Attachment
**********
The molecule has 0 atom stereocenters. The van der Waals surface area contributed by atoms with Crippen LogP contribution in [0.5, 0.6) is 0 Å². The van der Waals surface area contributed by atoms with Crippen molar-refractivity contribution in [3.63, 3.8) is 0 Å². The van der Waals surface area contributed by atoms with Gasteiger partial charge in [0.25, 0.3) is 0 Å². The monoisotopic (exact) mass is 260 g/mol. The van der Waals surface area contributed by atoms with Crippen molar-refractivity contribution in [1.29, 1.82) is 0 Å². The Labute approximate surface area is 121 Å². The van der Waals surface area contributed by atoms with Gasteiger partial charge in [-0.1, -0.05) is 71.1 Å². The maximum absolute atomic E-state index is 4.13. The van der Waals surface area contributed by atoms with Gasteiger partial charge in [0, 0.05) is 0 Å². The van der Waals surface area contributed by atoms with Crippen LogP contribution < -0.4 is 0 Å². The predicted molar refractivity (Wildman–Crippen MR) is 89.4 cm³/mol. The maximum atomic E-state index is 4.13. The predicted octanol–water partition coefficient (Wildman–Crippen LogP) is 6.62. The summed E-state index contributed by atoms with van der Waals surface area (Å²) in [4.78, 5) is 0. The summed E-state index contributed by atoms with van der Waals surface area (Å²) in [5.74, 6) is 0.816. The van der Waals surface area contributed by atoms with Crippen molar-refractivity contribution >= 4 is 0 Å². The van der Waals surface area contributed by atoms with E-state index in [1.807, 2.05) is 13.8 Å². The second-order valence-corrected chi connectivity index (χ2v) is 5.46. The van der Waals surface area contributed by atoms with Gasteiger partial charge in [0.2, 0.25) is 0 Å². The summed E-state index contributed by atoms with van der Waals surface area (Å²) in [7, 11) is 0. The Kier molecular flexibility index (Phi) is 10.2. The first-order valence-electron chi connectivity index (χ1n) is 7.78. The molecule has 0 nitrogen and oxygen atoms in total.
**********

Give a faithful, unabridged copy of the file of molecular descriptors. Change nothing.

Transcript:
The molecule has 0 atom stereocenters. The van der Waals surface area contributed by atoms with Crippen LogP contribution in [0.5, 0.6) is 0 Å². The van der Waals surface area contributed by atoms with Crippen molar-refractivity contribution in [3.63, 3.8) is 0 Å². The van der Waals surface area contributed by atoms with Gasteiger partial charge in [0.25, 0.3) is 0 Å². The monoisotopic (exact) mass is 260 g/mol. The van der Waals surface area contributed by atoms with Crippen molar-refractivity contribution in [1.29, 1.82) is 0 Å². The Labute approximate surface area is 121 Å². The van der Waals surface area contributed by atoms with Gasteiger partial charge in [-0.1, -0.05) is 71.1 Å². The maximum absolute atomic E-state index is 4.13. The van der Waals surface area contributed by atoms with Gasteiger partial charge in [0, 0.05) is 0 Å². The van der Waals surface area contributed by atoms with Crippen LogP contribution < -0.4 is 0 Å². The predicted molar refractivity (Wildman–Crippen MR) is 89.4 cm³/mol. The maximum atomic E-state index is 4.13. The predicted octanol–water partition coefficient (Wildman–Crippen LogP) is 6.62. The summed E-state index contributed by atoms with van der Waals surface area (Å²) in [4.78, 5) is 0. The summed E-state index contributed by atoms with van der Waals surface area (Å²) in [5.74, 6) is 0.816. The van der Waals surface area contributed by atoms with Crippen molar-refractivity contribution >= 4 is 0 Å². The van der Waals surface area contributed by atoms with E-state index in [1.807, 2.05) is 13.8 Å². The second-order valence-corrected chi connectivity index (χ2v) is 5.46. The van der Waals surface area contributed by atoms with Gasteiger partial charge in [0.2, 0.25) is 0 Å². The summed E-state index contributed by atoms with van der Waals surface area (Å²) in [7, 11) is 0. The Kier molecular flexibility index (Phi) is 10.2. The first-order valence-electron chi connectivity index (χ1n) is 7.78. The molecule has 0 nitrogen and oxygen atoms in total.